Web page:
Pablo Garcia Borboroglu, founder and director of the Global Penguin Society, an organization that worked with the government of Argentina to secure the protection of 3.1 million hectares of penguin habitat in Patagonia, is the 2018 winner of the National Geographic Society/Buffett Award for Leadership in Latin American Conservation. Leonidas Nzigiyimpa, chief warden in charge of the protected areas in the southern region of Burundi, who works with the surrounding community to safeguard the scores of species that call the area home, is this year’s recipient of the National Geographic Society/Buffett Award for Leadership in African Conservation.
Borboroglu and Nzigiyimpa received their $25,000 awards at the 2018 National Geographic Awards at GWU Lisner Auditorium in Washington, D.C., on Thursday, June 14. The awards ceremony was part of the week-long National Geographic Explorers Festival, a celebration of exploration bringing together the most fascinating and innovative scientists, conservationists, explorers and storytellers to share — with one another, and with the world — how their discoveries and ideas are creating change for the better.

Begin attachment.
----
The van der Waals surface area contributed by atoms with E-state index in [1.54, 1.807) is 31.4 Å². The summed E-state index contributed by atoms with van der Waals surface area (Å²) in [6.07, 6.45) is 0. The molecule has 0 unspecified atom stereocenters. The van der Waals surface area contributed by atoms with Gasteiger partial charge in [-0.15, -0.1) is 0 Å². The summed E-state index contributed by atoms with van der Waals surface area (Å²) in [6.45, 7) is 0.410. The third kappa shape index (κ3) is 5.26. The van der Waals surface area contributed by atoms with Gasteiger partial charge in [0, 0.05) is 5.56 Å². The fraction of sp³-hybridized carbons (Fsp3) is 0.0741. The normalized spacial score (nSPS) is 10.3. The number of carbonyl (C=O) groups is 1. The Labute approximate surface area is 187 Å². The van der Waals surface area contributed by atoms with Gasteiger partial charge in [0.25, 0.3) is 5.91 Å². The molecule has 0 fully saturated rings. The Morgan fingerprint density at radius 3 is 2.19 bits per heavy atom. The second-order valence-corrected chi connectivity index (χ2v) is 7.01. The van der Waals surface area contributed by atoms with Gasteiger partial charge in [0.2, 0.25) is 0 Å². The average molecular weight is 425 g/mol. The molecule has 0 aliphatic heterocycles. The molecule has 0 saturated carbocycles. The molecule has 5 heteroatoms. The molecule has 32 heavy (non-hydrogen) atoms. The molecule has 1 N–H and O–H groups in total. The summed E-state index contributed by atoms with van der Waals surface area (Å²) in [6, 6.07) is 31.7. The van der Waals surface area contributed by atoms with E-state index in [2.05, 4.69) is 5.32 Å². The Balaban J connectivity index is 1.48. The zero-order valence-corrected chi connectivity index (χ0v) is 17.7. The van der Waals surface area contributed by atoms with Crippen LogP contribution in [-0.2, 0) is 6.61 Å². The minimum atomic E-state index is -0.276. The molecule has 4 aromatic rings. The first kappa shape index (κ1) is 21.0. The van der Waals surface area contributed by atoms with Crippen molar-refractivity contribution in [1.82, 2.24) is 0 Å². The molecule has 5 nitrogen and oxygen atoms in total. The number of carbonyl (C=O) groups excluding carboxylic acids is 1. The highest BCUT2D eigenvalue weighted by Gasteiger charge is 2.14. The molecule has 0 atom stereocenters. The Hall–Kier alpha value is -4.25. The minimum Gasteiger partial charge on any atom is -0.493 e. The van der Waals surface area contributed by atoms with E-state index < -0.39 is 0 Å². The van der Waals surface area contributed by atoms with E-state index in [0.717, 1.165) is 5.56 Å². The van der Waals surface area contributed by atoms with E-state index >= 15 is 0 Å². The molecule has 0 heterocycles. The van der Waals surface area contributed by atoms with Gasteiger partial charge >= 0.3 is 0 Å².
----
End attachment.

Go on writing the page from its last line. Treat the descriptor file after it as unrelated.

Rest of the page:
Established through a gift from the Howard G. Buffett Foundation in 2002 to celebrate and recognize unsung conservation heroes working in the field, the National Geographic Society/Buffett Award for Leadership in Conservation is given each year to two outstanding conservationists, one in Latin America and one in Africa. The award acknowledges the winners’ remarkable work and lifetime contributions that further the understanding and practice of conservation in their countries.
“At National Geographic, we invest in talented explorers, scientists and storytellers, innovative and inspirational individuals like Borboroglu and Nzigiyimpa who are pushing boundaries and changing the world. We’re thrilled to continue our longtime partnership with the Howard G. Buffett Foundation, which makes these awards possible.”